An American woman’s pandemic parking bill in Toronto: almost $3K


For one Detroit woman, the COVID-19 pandemic has become a year-long parking nightmare that may cost her thousands of dollars to end.

Kim Richardson’s vehicle, a 2004 Honda Element, has been sitting in the sprawling Park2Sky lot on Dixon Road in Toronto since March 11, 2020.

Using the parking lot popular with travellers departing from nearby Pearson airport, Richardson and her partner dropped off the vehicle en route to Europe, where she underwent a medical procedure. Just 10 days after they left, as the dangers of the COVID-19 pandemic became clearer, the Canada-U.S. border was closed to non-essential travellers. 

Richardson originally paid $100 to park for two weeks. Now the lot’s owner wants $2,800 to cover 11 months worth of storage before he releases the vehicle.

“I feel like I’m being extorted and I pretty much told the owner that. I told him this is beyond my control and they weren’t willing to work with me at all,” Richardson told CBC Toronto.

But the Etobicoke company isn’t budging.

“I feel for her but I don’t operate for free,” said a man who answered the company’s phone line and identified himself as the owner but declined to provide his name.

“I’m a reasonable guy and the price I’m offering is cheaper than what others are charging. I have expenses, too.” 

At this point, it’s unclear how the cross-border parking dispute will end. The border closure has been extended to at least Feb. 21, and the federal government is implementing stricter quarantine protocols for anyone entering Canada through an airport.

Meanwhile, Ontario Provincial Police have said they won’t get involved in a civil matter.

Now Richardson is staring at a bill that is more than the value of her vehicle. 

The company owner said that some U.S. residents who found themselves in a similar situation have had their vehicles shipped back, while others have opted to pay the parking fee and have their vehicles towed to the border.

He also said that Richardson did not contact Park2Sky until this year, a claim that she disputes. Richardson said she has called the phone number on the company’s businesse card multiple times since April 2020, and she provided CBC Toronto with emails she sent the company last spring.

Kim Richardson said she didn’t leave her car at the lot on purpose and isn’t trying to take advantage of the company. (CBC News)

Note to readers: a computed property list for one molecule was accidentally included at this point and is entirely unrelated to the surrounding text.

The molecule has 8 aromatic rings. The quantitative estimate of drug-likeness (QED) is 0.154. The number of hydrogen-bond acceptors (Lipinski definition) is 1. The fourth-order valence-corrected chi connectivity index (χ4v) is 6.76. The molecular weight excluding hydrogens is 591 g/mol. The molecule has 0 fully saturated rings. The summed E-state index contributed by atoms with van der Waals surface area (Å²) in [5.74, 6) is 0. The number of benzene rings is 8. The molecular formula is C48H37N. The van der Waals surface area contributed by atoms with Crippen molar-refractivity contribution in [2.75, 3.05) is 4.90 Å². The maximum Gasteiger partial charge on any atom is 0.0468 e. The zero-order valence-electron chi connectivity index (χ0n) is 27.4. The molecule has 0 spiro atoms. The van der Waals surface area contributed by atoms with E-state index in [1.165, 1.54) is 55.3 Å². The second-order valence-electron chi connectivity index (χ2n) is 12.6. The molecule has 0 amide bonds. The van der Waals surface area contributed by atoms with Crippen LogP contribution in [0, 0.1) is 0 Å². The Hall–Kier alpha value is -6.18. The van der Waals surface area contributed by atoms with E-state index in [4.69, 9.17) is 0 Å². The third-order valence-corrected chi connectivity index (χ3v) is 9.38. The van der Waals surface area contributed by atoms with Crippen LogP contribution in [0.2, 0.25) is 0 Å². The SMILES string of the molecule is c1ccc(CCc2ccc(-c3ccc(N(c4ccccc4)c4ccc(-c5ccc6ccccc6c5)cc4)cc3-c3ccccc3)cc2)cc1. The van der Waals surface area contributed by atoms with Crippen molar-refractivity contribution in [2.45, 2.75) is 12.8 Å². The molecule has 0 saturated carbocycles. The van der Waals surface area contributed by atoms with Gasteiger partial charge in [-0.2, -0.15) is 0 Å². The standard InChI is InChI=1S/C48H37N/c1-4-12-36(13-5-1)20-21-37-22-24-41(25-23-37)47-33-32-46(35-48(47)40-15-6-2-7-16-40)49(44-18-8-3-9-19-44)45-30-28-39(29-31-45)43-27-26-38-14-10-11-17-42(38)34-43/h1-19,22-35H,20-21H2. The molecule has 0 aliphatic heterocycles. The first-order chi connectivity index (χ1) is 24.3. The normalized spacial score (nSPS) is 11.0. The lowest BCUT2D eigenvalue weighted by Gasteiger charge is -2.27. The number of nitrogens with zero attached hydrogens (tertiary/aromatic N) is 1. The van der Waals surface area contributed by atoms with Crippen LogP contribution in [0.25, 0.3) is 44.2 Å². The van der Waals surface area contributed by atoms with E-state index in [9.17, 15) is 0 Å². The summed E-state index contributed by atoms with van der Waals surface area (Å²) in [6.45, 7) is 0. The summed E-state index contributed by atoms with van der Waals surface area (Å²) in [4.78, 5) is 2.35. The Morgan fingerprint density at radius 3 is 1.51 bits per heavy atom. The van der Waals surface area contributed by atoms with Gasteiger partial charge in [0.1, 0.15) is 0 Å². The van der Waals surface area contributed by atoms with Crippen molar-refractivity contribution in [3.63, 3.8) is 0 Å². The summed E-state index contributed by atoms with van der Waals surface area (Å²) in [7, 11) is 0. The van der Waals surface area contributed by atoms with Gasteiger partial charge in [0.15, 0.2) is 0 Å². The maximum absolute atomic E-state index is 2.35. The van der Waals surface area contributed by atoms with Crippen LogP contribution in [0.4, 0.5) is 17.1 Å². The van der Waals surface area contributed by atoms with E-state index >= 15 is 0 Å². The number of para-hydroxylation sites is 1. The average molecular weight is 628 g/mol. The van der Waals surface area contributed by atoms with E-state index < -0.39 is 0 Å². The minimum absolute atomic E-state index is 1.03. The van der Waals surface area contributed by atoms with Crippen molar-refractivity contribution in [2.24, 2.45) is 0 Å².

“I called the lot multiple times. I didn’t get an answer. After trying a couple more times I wound up emailing them and I still didn’t get any response. My mother-in-law even tried to call and left a couple of messages,” she said.

The man who identified himself as the owner said he is in a tough spot himself. He is demanding Richardson pay full price, he said, because the pandemic has dramatically reduced his business.

“She should pay to get her car like everyone else has. I’ve got employees, insurance and security cameras to pay for. I’ve lost thousands of dollars as well. Business is down for everyone. If she wanted, she should’ve gotten the car right away,” he said.

But Richardson said the process isn’t so simple.

Border closures impact pickup

“I didn’t leave my car there on purpose. I’m not trying to take advantage of them. It was just circumstances and it happened to a lot of people,” she added

The Canada Border Services Agency informed Richardson that she is not be able to drive to Canada to pick up her vehicle because it doesn’t qualify as an essential trip.

Richardson also has a newborn baby at home and said she didn’t want to take the risk of flying amid the pandemic.

After the Detroit-based Local 4 News published a story on Richardson’s situation earlier this week, the company owner said, people have been calling to “harass” him.

“This isn’t right and I’m starting to get really mad because I’m being reasonable. If I don’t pay a bill for Rogers, hydro or a service I used, no one is going to feel bad for me. The government is not going to pay my bills. We all need to find a way,” he told CBC Toronto.

An image taken from Google Maps street view shows the relatively empty parking lot on Dixon Road, with Richardson’s 2004 Honda Element parked behind the fence. (Google Maps)

In the meantime, Richardson said she has been fortunate enough to purchase another used vehicle to help her family get to doctor appointments and buy groceries.

She is still hopeful she can resolve the ongoing dispute.

“I think my car is cursed, but my hope is to get it to this side and then maybe find it a new owner. I’m hoping that they’ll be empathetic to my situation.”

Read more at CBC.ca